THE lawn grass grows knee-high. Those of us who follow the oval ball rather than the round temporarily transferred allegiance as Bafana Bafana pulled it off in fine style against Morocco and, for a while, seemed set to do the same against Mali.
We were as disappointed as the round-ball regulars when things fizzled so badly in the penalty shoot-out. But last weekend we did have recompense.
The opening round of the Six Nations rugby competition could hardly have been more thrilling: Wales’s second-half heroics against Ireland; the sheer pace and class of the England-Scotland match. Then, next day, the drama throughout and cliffhanging final seconds of Italy beating France. (The transfer of allegiance was very much temporary).
Oh, and of course, the cricket Test against Pakistan. That’s a lot of time in front of the TV.
Another weekend approaches. No more Bafana, but it’s the Six Nations second round. The lawn grass grows waist-high. All kinds of chores go undone. Sport is a most demanding mistress.
I’M DELIGHTED to hear from reader Dennis Allen that dolphins are still regular visitors to Durban Bay. I’d asked when last one was seen there, in the context of a dolphin having been killed by pollution when it got into a New York canal by mistake.
“Steady on, old chap,” says Dennis. “When was the last time you were on the bay? Those of us who spend our leisure time bobbing around in boats, and telling of our deeds of piscatorial derring-do over the odd cold one afterwards, can assure you that everyone’s favourite cetaceans are regular and welcome visitors to the commercial hub of South Africa.”
I don’t bob about much these days and from my spot in Charlie’s Bar it’s difficult to spot dolphins, but it’s encouraging to know they do still visit. There was a time, many years ago now, that they did not, so bad was the pollution. When they did return, after a concerted anti-pollution drive by the harbour authorities, many at first wouldn’t believe it.
It’s good to know pollution is still being held off in our increasingly busy harbour. Dolphins are indeed the canaries in the cage.
IN 1936 Herbert Hillbrick of Leederville, Western Australia, put a message in a bottle and dropped it overboard from a P&O cruise ship. Seventy-six years later, Geoff Flood, of North Island, New Zealand, found it while walking on the beach.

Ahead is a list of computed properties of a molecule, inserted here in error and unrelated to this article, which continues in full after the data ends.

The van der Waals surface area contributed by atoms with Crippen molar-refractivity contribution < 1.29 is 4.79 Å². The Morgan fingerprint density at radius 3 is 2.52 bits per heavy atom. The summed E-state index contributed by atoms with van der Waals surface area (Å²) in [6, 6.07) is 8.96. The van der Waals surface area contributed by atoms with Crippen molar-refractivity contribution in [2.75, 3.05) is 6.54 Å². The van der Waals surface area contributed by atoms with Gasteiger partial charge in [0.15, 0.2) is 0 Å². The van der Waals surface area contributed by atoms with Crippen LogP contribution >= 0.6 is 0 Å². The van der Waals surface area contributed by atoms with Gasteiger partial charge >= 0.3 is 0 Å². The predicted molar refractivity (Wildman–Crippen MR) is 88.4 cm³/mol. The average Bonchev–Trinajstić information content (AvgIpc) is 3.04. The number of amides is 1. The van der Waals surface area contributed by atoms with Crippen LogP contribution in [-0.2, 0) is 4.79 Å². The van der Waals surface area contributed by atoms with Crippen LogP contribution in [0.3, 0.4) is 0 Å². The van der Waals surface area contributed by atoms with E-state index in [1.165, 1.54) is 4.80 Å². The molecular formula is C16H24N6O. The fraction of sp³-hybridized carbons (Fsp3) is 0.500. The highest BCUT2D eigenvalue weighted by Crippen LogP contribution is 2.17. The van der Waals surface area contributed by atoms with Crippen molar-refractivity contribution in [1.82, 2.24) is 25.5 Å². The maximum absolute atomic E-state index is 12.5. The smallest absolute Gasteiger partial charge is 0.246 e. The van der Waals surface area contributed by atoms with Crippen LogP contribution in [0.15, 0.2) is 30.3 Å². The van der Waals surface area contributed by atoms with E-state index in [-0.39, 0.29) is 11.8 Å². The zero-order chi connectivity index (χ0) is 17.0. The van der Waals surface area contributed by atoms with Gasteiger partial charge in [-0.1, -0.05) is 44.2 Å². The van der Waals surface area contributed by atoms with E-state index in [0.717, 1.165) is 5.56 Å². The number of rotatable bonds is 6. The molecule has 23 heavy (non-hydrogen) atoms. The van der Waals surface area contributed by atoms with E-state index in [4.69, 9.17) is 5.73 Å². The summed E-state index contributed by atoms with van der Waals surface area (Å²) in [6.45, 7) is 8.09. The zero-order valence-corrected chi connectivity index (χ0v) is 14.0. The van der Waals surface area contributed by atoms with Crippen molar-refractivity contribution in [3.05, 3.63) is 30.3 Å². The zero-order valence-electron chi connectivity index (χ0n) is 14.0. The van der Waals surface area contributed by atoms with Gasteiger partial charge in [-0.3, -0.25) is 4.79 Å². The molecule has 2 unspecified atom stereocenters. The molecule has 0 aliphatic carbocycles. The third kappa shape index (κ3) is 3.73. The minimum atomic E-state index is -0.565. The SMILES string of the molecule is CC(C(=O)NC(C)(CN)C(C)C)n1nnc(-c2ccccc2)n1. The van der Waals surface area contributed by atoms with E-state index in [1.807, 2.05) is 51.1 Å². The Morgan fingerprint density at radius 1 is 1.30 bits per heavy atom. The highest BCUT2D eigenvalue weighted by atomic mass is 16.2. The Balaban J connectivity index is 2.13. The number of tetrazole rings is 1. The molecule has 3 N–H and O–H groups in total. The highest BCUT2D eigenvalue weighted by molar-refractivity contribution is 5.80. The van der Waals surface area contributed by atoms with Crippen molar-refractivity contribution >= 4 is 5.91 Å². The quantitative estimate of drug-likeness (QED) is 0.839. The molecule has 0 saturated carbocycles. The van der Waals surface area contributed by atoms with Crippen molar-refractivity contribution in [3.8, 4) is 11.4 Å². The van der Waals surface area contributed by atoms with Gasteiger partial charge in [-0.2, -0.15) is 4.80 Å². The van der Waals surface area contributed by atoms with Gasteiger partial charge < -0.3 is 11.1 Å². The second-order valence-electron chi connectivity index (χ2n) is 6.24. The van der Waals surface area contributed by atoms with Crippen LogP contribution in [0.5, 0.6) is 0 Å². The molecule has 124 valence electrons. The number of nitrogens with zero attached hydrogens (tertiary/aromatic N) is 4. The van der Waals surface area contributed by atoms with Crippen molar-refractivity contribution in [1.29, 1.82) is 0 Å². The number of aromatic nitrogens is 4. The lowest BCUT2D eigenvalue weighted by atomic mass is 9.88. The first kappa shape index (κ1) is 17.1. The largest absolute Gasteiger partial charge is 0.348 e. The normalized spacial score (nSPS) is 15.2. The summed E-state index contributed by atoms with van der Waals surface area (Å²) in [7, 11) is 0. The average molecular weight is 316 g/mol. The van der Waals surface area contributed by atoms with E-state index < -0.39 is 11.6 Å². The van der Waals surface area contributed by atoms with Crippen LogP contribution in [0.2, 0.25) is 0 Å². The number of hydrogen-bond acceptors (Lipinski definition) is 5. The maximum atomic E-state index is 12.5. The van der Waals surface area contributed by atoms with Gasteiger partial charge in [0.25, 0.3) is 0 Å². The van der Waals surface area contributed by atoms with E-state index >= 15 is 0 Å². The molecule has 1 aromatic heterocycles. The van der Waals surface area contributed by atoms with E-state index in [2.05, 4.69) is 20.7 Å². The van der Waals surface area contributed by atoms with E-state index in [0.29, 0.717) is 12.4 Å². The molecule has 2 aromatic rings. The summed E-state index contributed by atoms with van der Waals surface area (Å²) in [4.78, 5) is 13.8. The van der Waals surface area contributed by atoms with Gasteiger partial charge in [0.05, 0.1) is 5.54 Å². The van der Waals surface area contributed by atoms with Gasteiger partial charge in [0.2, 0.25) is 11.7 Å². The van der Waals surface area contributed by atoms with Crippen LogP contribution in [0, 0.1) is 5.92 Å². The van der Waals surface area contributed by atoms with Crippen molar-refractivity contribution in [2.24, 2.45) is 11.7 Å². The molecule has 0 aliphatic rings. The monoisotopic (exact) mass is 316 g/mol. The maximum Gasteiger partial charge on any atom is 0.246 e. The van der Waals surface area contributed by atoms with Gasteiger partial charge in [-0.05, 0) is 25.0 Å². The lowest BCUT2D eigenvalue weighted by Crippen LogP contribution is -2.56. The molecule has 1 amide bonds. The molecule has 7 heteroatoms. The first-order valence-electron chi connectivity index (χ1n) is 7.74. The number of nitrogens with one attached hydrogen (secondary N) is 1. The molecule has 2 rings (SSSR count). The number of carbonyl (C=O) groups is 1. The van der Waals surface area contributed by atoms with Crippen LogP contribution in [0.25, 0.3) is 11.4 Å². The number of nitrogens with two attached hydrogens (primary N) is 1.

From the address in the bottle, Flood has managed to contact Peter Hillbrick, grandson of Herbert.
What nobody knows though is where the bottle drifted in the meantime. It could have gone round and round the world any number of times. Australia and New Zealand are not far apart. If it took 76 years for the bottle to drift between them, this beats even the postal services.
One way or another, some kind of record has been set up.
IRAN has successfully flown a monkey into space and back. It was sent up 115km in a Pishtam rocket and returned safely.
This is, of course, no answer at all to Durban’s problem with vervet monkeys. What is needed is a proper space exploration and colonisation programme – the discovery of a distant planet with a habitat like Burman Bush, to which our monkeys can be sent on an organised basis.
But I fear we don’t even feature on Nasa’s priority list.
She: “Do you drink?”
She: “How much a day?”
He: “Three six-packs?”
She: “How much per six-pack?”
He: “About R30.”
She: “And how long have you been drinking?”
He: “Fifteen years.”
She: “So one six-pack costs you R30 and you have three six-packs a day, which puts your spending each month at R2 700. In one year it would be R32 400. Correct?”
She: “If in one year you spent R32 400, not allowing for inflation the past 15 years puts your spending at R486 000. Correct?”
She: “Do you know, if you hadn’t drunk that money could have been put in a step-up interest savings account and, after compound interest for the past 15 years, you could have now bought a Ferrari.”
He: “Do you drink?”
He: “So where’s your Ferrari then?”
If there’s anything unsettling to the stomach, it’s watching actors on television talk about their personal lives. – Marlon Brando